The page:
After having an account or device compromised, be aware of these common ways to get into trouble in order to prevent future incidents.
- Internet browser settings may not be secure.
- For re-installed PCs: the master boot record from the install CD (e.g. Windows) may not have been completely erased.
- For re-imaged PCs: the master boot record may not have been restored from the image (using Symantec Ghost, for example). Be sure that the MBR is overwritten completely using Diskpart clean command. Read more about that at http://knowledge.seagate.com/articles/en_US/FAQ/005929en
- If a hardware keyboard capture device was plugged directly into a computer in a public place, it could have connected to something suspicious.
- Using an unencrypted connection like UB Connect vs. eduroam.
- Sending a username and password in clear text (http:, ftp, telnet are some examples).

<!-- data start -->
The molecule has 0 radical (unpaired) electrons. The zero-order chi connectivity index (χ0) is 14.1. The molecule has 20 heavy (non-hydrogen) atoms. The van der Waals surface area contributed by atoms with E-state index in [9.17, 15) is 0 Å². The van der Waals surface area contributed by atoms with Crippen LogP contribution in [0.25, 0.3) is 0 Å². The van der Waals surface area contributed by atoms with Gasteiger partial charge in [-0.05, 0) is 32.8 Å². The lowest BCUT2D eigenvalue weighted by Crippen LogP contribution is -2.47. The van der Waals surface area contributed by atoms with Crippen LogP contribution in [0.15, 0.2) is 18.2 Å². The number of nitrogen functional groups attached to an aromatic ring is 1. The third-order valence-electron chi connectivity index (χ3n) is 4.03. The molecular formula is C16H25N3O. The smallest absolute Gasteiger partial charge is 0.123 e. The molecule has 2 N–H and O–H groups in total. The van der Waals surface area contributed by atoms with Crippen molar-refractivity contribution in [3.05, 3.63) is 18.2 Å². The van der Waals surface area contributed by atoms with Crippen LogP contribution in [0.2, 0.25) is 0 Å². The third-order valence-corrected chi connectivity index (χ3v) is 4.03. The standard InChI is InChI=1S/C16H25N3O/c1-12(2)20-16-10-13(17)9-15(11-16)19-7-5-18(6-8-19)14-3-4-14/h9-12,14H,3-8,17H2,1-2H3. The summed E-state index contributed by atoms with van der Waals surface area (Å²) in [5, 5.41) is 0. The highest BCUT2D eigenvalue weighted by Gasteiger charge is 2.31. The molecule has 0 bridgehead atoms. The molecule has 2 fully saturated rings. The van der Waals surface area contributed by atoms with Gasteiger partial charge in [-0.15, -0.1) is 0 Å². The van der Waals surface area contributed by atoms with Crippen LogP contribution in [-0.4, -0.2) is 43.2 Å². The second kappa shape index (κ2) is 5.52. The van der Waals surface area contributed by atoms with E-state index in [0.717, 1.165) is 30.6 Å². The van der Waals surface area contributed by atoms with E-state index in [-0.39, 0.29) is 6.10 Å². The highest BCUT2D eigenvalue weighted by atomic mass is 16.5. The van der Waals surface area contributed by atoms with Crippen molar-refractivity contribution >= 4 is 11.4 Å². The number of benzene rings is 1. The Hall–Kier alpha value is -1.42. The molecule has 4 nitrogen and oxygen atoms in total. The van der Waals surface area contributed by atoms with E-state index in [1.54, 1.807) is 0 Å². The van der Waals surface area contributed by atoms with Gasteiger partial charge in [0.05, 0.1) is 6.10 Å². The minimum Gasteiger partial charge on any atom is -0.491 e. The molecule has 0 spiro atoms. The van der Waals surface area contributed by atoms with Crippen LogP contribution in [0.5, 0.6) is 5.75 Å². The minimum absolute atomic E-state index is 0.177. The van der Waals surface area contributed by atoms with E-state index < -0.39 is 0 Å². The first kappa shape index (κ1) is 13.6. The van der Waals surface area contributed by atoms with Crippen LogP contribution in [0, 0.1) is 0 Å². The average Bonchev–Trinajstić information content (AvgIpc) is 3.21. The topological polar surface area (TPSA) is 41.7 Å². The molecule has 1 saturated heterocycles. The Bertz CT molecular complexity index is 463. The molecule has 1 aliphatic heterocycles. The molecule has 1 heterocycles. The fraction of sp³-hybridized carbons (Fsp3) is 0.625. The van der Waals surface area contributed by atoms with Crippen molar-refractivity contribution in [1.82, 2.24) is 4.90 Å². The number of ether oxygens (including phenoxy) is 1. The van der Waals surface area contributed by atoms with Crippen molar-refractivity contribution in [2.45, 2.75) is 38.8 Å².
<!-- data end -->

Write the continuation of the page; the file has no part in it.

- Compromised USB flash drive, which re-infected the machine.
- Sharing passwords, even with close family or friends, is never recommended—remind students, faculty and staff that UB will never ask for your password.
- Filling out a fake web form with a username and password—be sure to check the URL. If the website uses encryption, check the certificate as well.
- Responding to a phishing email.
- Visiting the same infected website, .pdf, etc. without realizing that it is downloading and running something bad. It's common for infected files (movies, Word files, spreadsheets, PowerPoint presentations, and so on) to be transmitted via social networking websites.
- Using a compromised DNS server.
After rebuilding a PC, ensure the device is fully patched before restoring all data files. After everything is restored, run a thorough scan, using as many scanning tools available, to ensure all of the files are clean.